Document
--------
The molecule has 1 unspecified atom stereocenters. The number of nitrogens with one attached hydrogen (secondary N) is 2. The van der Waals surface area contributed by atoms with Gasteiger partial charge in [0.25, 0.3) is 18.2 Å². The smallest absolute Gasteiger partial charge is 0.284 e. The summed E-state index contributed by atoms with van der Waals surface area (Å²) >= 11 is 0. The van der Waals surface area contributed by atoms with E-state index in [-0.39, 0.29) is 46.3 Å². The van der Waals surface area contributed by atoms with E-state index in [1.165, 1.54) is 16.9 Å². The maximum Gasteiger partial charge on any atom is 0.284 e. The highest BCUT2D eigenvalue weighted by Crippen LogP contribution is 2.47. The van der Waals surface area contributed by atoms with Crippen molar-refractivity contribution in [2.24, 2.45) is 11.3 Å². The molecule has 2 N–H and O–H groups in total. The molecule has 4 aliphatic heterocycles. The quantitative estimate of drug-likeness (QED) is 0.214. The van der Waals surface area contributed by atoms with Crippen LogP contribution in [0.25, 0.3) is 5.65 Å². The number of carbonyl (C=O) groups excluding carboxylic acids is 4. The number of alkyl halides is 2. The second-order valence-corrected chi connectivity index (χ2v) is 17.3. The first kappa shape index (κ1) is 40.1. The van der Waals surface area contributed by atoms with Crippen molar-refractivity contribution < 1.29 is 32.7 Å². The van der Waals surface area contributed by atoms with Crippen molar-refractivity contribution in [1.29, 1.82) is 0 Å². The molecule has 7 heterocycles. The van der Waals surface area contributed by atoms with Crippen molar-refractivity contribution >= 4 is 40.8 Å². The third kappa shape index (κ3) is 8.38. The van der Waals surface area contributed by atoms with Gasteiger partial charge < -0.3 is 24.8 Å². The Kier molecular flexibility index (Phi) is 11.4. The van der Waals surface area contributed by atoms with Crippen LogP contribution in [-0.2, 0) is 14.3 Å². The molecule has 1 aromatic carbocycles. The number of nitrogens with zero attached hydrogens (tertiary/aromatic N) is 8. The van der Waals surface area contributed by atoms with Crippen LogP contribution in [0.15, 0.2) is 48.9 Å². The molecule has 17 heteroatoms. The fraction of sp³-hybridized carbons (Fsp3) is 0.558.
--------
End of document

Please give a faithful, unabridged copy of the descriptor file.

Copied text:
The molecule has 1 unspecified atom stereocenters. The number of nitrogens with one attached hydrogen (secondary N) is 2. The van der Waals surface area contributed by atoms with Gasteiger partial charge in [0.25, 0.3) is 18.2 Å². The smallest absolute Gasteiger partial charge is 0.284 e. The summed E-state index contributed by atoms with van der Waals surface area (Å²) >= 11 is 0. The van der Waals surface area contributed by atoms with E-state index in [-0.39, 0.29) is 46.3 Å². The van der Waals surface area contributed by atoms with E-state index in [1.165, 1.54) is 16.9 Å². The maximum Gasteiger partial charge on any atom is 0.284 e. The highest BCUT2D eigenvalue weighted by Crippen LogP contribution is 2.47. The van der Waals surface area contributed by atoms with Crippen molar-refractivity contribution in [2.24, 2.45) is 11.3 Å². The molecule has 2 N–H and O–H groups in total. The molecule has 4 aliphatic heterocycles. The quantitative estimate of drug-likeness (QED) is 0.214. The van der Waals surface area contributed by atoms with Crippen LogP contribution in [0.25, 0.3) is 5.65 Å². The number of carbonyl (C=O) groups excluding carboxylic acids is 4. The number of alkyl halides is 2. The second-order valence-corrected chi connectivity index (χ2v) is 17.3. The first kappa shape index (κ1) is 40.1. The van der Waals surface area contributed by atoms with Crippen molar-refractivity contribution < 1.29 is 32.7 Å². The van der Waals surface area contributed by atoms with Crippen molar-refractivity contribution in [1.29, 1.82) is 0 Å². The molecule has 7 heterocycles. The van der Waals surface area contributed by atoms with Crippen molar-refractivity contribution >= 4 is 40.8 Å². The third kappa shape index (κ3) is 8.38. The van der Waals surface area contributed by atoms with Gasteiger partial charge < -0.3 is 24.8 Å². The Kier molecular flexibility index (Phi) is 11.4. The van der Waals surface area contributed by atoms with Crippen LogP contribution in [-0.2, 0) is 14.3 Å². The molecule has 1 aromatic carbocycles. The number of nitrogens with zero attached hydrogens (tertiary/aromatic N) is 8. The van der Waals surface area contributed by atoms with Crippen LogP contribution in [0.15, 0.2) is 48.9 Å². The molecule has 17 heteroatoms. The fraction of sp³-hybridized carbons (Fsp3) is 0.558.